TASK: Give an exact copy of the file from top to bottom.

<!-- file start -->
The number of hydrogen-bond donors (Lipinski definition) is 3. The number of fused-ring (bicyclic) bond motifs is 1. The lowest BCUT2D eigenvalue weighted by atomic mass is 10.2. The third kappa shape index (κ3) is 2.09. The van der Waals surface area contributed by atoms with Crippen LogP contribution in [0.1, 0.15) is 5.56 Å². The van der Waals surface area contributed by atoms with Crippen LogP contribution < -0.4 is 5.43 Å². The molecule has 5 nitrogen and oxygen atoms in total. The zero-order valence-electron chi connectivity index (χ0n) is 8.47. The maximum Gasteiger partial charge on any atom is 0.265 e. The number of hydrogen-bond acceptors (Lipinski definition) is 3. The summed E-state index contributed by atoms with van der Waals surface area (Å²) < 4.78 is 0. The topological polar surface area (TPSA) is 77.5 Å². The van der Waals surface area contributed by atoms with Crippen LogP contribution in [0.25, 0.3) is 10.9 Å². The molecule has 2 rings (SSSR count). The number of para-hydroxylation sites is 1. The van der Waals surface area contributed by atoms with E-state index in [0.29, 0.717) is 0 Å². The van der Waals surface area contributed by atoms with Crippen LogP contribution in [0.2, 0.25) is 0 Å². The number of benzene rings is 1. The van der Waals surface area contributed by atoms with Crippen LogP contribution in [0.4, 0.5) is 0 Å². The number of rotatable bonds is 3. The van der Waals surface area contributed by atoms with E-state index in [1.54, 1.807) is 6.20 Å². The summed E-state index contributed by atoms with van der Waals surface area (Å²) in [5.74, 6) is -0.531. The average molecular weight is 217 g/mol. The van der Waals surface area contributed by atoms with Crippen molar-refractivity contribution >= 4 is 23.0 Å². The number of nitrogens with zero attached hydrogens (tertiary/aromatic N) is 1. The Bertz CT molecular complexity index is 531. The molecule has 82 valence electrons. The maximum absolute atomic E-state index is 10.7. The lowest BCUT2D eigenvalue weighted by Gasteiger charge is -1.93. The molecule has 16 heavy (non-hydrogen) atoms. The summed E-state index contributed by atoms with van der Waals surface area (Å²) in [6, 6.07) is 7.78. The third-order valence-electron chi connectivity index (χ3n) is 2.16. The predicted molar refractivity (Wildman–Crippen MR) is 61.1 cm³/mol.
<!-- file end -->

The number of hydrogen-bond donors (Lipinski definition) is 3. The number of fused-ring (bicyclic) bond motifs is 1. The lowest BCUT2D eigenvalue weighted by atomic mass is 10.2. The third kappa shape index (κ3) is 2.09. The van der Waals surface area contributed by atoms with Crippen LogP contribution in [0.1, 0.15) is 5.56 Å². The van der Waals surface area contributed by atoms with Crippen LogP contribution < -0.4 is 5.43 Å². The molecule has 5 nitrogen and oxygen atoms in total. The zero-order valence-electron chi connectivity index (χ0n) is 8.47. The maximum Gasteiger partial charge on any atom is 0.265 e. The number of hydrogen-bond acceptors (Lipinski definition) is 3. The summed E-state index contributed by atoms with van der Waals surface area (Å²) < 4.78 is 0. The topological polar surface area (TPSA) is 77.5 Å². The van der Waals surface area contributed by atoms with Crippen LogP contribution in [0.25, 0.3) is 10.9 Å². The molecule has 2 rings (SSSR count). The number of para-hydroxylation sites is 1. The van der Waals surface area contributed by atoms with E-state index in [0.29, 0.717) is 0 Å². The van der Waals surface area contributed by atoms with Crippen LogP contribution in [0.2, 0.25) is 0 Å². The number of benzene rings is 1. The van der Waals surface area contributed by atoms with Crippen LogP contribution in [0.4, 0.5) is 0 Å². The number of rotatable bonds is 3. The van der Waals surface area contributed by atoms with E-state index in [1.54, 1.807) is 6.20 Å². The summed E-state index contributed by atoms with van der Waals surface area (Å²) in [5.74, 6) is -0.531. The average molecular weight is 217 g/mol. The van der Waals surface area contributed by atoms with Crippen molar-refractivity contribution >= 4 is 23.0 Å². The number of nitrogens with zero attached hydrogens (tertiary/aromatic N) is 1. The Bertz CT molecular complexity index is 531. The molecule has 82 valence electrons. The maximum absolute atomic E-state index is 10.7. The lowest BCUT2D eigenvalue weighted by Gasteiger charge is -1.93. The molecule has 16 heavy (non-hydrogen) atoms. The summed E-state index contributed by atoms with van der Waals surface area (Å²) in [6, 6.07) is 7.78. The third-order valence-electron chi connectivity index (χ3n) is 2.16. The predicted molar refractivity (Wildman–Crippen MR) is 61.1 cm³/mol.